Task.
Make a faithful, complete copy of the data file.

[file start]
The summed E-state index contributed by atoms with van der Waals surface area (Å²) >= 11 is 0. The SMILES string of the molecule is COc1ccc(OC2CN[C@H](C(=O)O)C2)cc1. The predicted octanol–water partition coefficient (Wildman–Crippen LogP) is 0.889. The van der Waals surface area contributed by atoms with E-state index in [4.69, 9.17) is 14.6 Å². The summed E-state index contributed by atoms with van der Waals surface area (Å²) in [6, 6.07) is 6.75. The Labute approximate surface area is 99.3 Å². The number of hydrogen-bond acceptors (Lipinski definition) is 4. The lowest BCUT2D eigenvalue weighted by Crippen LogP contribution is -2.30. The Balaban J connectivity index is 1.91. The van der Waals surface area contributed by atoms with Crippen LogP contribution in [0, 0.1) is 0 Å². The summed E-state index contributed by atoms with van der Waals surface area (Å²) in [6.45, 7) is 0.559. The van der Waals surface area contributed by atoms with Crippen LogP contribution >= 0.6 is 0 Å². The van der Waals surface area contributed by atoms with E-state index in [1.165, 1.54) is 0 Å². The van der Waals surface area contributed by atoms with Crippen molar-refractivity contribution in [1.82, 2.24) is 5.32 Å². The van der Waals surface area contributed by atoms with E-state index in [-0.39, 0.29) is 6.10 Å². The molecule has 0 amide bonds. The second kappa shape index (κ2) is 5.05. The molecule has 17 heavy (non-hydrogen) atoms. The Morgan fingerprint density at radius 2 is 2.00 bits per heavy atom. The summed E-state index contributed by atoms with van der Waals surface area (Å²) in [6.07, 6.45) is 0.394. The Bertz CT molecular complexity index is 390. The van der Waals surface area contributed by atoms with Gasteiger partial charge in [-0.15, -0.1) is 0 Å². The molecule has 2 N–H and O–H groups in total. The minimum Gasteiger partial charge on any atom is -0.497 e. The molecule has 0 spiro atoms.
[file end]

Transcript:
The summed E-state index contributed by atoms with van der Waals surface area (Å²) >= 11 is 0. The SMILES string of the molecule is COc1ccc(OC2CN[C@H](C(=O)O)C2)cc1. The predicted octanol–water partition coefficient (Wildman–Crippen LogP) is 0.889. The van der Waals surface area contributed by atoms with E-state index in [4.69, 9.17) is 14.6 Å². The summed E-state index contributed by atoms with van der Waals surface area (Å²) in [6, 6.07) is 6.75. The Labute approximate surface area is 99.3 Å². The number of hydrogen-bond acceptors (Lipinski definition) is 4. The lowest BCUT2D eigenvalue weighted by Crippen LogP contribution is -2.30. The Balaban J connectivity index is 1.91. The van der Waals surface area contributed by atoms with Crippen LogP contribution in [0, 0.1) is 0 Å². The summed E-state index contributed by atoms with van der Waals surface area (Å²) in [6.45, 7) is 0.559. The van der Waals surface area contributed by atoms with Crippen LogP contribution >= 0.6 is 0 Å². The van der Waals surface area contributed by atoms with E-state index in [1.165, 1.54) is 0 Å². The van der Waals surface area contributed by atoms with Crippen molar-refractivity contribution in [1.82, 2.24) is 5.32 Å². The van der Waals surface area contributed by atoms with E-state index in [-0.39, 0.29) is 6.10 Å². The molecule has 0 amide bonds. The second kappa shape index (κ2) is 5.05. The molecule has 17 heavy (non-hydrogen) atoms. The Morgan fingerprint density at radius 2 is 2.00 bits per heavy atom. The summed E-state index contributed by atoms with van der Waals surface area (Å²) in [6.07, 6.45) is 0.394. The Bertz CT molecular complexity index is 390. The van der Waals surface area contributed by atoms with Gasteiger partial charge in [-0.15, -0.1) is 0 Å². The molecule has 2 N–H and O–H groups in total. The minimum Gasteiger partial charge on any atom is -0.497 e. The molecule has 0 spiro atoms.